Congress is expected to hear another damning testimony against Donald Trump on Tuesday as House Democrats continue their impeachment probe. Alexander Vindman, a veteran and lieutenant colonel in the Army and the top Ukraine expert on Trump's National Security Council, is expected to tell Congress that he was so troubled by the president's foreign policy with Ukraine, and his pressuring Ukrainian president Volodymyr Zelensky to investigate former vice president Joe Biden, that Vindman twice filed internal complaints. In a statement obtained by the New York Times, Vindman wrote, "I did not think it was proper to demand that a foreign government investigate a U.S. citizen, and I was worried about the implications for the U.S. government’s support of Ukraine."
Vindman is the first White House official to cooperate with Congress's impeachment inquiry, which makes his testimony all the more damaging. So Trump surrogates rushed to discredit him before he even appeared before the House Intelligence, Foreign Affairs, and Oversight and Reform committees. Their main tactic so far has been to accuse the Army veteran—who has a Purple Heart for an IED injury in Iraq and served multiple overseas tours—of secretly working for Ukraine.
On Monday night's episode of Laura Ingraham's Fox News show, former deputy attorney general John Yoo breezily suggested that Vindman could be guilty of "espionage" and might be a double agent. Over on CNN, former Wisconsin congressman Sean Duffy said of Vindman, who was born in Ukraine, "I don't know that he's concerned about American policy." He added, "We all have an affinity to our homeland where we came from."
While it seems like an absurd claim, attacking veterans has become a common tactic for GOP operatives. Veterans and their families make useful props at the State of the Union, but they're not off limits to attack if there are political points to score from it.
During his presidential campaign, Trump frequently denigrated veterans and their families, like Gold Star parents Khizr and Ghazala Khan, parents of Humayun Khan, 27-year-old Army captain who died in a car bombing in 2004. They spoke at the 2016 Democratic National Convention in 2016, responding to Trump's repeated promises to ban Muslims from entering the U.S. Khizr accused Trump of never sacrificing anything in his entire life, and he asked, rhetorically, if Trump had ever read the Constitution. Trump replied by claiming he's made "a lot of sacrifices." For evidence, he said, "I’ve created thousands and thousands of jobs," which is indicative of running a business and not much else. The then-presidential nominee also suggested that Ghazala Khan was silent during her husband's speech because "she wasn’t allowed to have anything to say."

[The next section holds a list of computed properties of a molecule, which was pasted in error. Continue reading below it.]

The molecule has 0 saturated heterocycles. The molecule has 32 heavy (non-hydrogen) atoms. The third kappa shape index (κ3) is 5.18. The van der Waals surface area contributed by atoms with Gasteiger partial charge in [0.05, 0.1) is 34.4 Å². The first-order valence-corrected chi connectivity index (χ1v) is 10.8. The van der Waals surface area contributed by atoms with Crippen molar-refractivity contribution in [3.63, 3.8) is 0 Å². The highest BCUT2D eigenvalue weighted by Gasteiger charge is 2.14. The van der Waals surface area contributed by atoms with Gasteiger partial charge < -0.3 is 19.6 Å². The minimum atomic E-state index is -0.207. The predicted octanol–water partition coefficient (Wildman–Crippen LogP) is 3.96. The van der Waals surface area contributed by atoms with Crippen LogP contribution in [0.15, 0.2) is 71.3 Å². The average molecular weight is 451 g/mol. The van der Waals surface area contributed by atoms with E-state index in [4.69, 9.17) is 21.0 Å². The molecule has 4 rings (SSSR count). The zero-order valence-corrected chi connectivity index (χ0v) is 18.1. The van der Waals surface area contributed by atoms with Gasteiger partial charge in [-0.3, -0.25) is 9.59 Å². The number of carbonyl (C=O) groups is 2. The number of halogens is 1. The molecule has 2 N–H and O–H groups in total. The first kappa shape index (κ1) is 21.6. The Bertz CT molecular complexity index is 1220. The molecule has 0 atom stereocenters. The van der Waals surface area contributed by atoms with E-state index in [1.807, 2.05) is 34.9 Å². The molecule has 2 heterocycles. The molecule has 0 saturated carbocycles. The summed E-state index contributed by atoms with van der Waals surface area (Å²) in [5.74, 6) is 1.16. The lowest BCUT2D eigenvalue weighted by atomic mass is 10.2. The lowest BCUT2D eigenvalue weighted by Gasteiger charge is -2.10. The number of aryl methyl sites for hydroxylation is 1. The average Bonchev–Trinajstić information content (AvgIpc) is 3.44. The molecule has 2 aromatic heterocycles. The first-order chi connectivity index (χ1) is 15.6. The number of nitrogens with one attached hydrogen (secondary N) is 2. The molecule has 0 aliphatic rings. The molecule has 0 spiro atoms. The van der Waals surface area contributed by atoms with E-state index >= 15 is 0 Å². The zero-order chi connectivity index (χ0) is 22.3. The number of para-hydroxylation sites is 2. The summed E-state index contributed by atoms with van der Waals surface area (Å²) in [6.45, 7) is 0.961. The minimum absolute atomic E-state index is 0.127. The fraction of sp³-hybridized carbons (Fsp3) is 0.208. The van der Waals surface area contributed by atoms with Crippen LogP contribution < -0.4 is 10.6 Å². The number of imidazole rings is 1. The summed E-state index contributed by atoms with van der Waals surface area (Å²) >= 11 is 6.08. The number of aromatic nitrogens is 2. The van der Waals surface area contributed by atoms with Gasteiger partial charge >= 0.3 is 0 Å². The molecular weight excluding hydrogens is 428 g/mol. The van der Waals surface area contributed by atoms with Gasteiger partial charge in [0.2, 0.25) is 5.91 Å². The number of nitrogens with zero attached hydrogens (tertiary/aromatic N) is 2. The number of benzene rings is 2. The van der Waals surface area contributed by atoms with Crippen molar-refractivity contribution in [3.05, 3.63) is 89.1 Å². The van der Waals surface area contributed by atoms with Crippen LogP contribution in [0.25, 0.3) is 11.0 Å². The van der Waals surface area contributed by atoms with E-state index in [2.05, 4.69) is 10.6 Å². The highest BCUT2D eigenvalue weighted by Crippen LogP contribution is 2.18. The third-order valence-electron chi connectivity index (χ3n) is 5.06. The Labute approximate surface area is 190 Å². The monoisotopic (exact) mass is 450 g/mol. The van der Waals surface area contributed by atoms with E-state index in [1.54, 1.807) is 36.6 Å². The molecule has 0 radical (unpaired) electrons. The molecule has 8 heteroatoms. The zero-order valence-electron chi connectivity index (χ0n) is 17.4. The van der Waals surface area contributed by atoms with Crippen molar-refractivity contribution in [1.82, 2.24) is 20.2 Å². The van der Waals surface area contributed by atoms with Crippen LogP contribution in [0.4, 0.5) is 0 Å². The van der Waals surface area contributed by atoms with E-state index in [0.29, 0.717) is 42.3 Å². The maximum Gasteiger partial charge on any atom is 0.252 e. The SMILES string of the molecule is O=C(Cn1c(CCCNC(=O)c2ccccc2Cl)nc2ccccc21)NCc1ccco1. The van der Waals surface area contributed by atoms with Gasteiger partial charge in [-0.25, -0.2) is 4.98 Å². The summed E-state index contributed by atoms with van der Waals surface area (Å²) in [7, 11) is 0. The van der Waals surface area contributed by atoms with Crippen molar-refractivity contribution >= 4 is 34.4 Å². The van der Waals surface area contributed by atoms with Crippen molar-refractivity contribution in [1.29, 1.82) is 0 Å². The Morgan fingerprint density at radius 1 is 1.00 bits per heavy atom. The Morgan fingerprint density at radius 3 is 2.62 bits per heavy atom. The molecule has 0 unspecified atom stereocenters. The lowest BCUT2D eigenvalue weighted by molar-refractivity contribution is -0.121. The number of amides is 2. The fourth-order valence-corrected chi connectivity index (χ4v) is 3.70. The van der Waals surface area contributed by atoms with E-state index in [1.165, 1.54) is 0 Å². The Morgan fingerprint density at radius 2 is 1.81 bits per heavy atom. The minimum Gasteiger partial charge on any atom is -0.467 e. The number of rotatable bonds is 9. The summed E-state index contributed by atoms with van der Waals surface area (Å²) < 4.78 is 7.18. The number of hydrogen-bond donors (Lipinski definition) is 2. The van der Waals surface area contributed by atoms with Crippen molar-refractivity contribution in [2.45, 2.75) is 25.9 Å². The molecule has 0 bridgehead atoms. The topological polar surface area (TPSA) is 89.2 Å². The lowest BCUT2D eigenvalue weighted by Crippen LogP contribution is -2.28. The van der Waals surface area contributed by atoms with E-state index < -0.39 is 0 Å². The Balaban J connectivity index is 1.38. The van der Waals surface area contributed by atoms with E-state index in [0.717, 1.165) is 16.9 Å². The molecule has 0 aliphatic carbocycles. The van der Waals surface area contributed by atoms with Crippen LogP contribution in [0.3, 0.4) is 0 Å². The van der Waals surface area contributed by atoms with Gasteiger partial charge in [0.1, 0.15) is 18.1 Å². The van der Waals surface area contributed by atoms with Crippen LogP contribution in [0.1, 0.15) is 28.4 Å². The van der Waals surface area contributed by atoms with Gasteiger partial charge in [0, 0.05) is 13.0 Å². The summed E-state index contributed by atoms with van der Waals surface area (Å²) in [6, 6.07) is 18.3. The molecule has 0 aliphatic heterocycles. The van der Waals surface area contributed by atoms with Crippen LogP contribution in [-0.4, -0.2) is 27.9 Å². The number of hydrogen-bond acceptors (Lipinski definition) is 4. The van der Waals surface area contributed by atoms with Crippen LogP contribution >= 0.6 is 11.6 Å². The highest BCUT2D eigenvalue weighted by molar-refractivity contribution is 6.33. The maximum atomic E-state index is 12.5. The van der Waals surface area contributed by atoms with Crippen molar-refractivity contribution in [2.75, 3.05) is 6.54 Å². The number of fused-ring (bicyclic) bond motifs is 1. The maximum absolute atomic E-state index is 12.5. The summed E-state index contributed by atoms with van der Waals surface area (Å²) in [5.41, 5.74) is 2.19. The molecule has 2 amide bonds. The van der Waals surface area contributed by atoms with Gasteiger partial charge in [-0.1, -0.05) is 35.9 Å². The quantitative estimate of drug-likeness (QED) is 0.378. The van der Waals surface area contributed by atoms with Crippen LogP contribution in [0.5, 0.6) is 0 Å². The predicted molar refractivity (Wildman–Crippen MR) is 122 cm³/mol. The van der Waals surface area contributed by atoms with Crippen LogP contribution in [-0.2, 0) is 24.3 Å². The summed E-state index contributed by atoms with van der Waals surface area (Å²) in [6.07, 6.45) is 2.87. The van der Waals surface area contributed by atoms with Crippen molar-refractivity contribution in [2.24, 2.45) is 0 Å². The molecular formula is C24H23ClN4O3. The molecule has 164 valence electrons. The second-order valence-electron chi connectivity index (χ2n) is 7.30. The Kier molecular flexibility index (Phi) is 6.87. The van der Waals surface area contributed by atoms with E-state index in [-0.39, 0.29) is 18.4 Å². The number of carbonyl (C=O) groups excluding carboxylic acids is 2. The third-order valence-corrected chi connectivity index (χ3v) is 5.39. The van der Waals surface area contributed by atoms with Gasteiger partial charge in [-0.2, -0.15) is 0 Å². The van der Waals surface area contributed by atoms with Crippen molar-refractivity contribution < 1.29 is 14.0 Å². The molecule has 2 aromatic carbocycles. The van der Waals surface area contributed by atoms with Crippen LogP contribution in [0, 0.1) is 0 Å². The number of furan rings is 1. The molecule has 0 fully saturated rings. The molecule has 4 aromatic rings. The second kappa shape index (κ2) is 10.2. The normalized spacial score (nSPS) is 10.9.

Trump also insulted the late senator John McCain, a frequent Trump critic who was a prisoner of war in Vietnam. During his campaign, Trump said, "He’s not a war hero. He was a war hero because he was captured. I like people who weren’t captured."
Also in 2016, then-congresswoman Tammy Duckworth, a U.S. army veteran who lost both of her legs in Iraq, was running to represent Illinois in the U.S. Senate. In March of that year, the National Republican Senatorial Committee tweeted, "Tammy Duckworth has a sad record of not standing up for our veterans." And during a debate against Republican incumbent Mark Kirk, Duckworth, whose mother is Thai and father is American, touted her military bona fides, saying, "My family has served this nation in uniform, going back to the Revolution." Kirkman mocked her for it, saying, "I had forgotten that your parents came all the way from Thailand to serve George Washington." He backtracked later on Twitter, writing, "Sincere apologies to an American hero, Tammy Duckworth." Kirkman lost reelection in November.
In 2004, billionaire conservative activist T. Boone Pickens bankrolled a smear campaign against senator John Kerry when he was running against George W. Bush for president. Fox News had a heavy hand at the time of pushing distorted records of Kerry's service, and Pickens elevated the claims of the Swift Boat Veterans for Truth, who falsely claimed that Kerry faked his tour of duty in the Vietnam War. Pickens offered $1 million to anyone who could prove Kerry actually served, made up new qualifiers when Kerry took the bait, and ultimately refused to make good on his offer when several veterans who served with Kerry came forward.
Kerry actually won a Purple Heart in Vietnam, awarded to veterans who were wounded or killed in service. At the 2004 Republican National Convention, numerous delegates wore fake Purple Hearts to mock Kerry and further push the conspiracy theory that he wasn't a veteran.
These are all examples from the heat of election cycles, where Republicans turn on veterans who run as Democrats. But the GOP also routinely abuses veterans as a matter of policy, not just as personal attacks to gin up votes. But the Trump administration has made defunding veteran causes a matter of official policy, also. Despite the fact that 1.4 million veterans rely on social services like the Supplemental Nutrition Assistance Program (SNAP), the Trump administration has repeatedly tried to cut funding for such programs. In March of this year, it came out that the Pentagon was considering tapping into military pay and pension accounts to close a $1 billion funding gap for Trump's border wall.
NOTE: This story has been updated. Alexander Vindman received a Purple Heart after being wounded by an IED, or improvised explosive device, not an IUD, or intrauterine device. We regret the error.
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Originally Appeared on GQ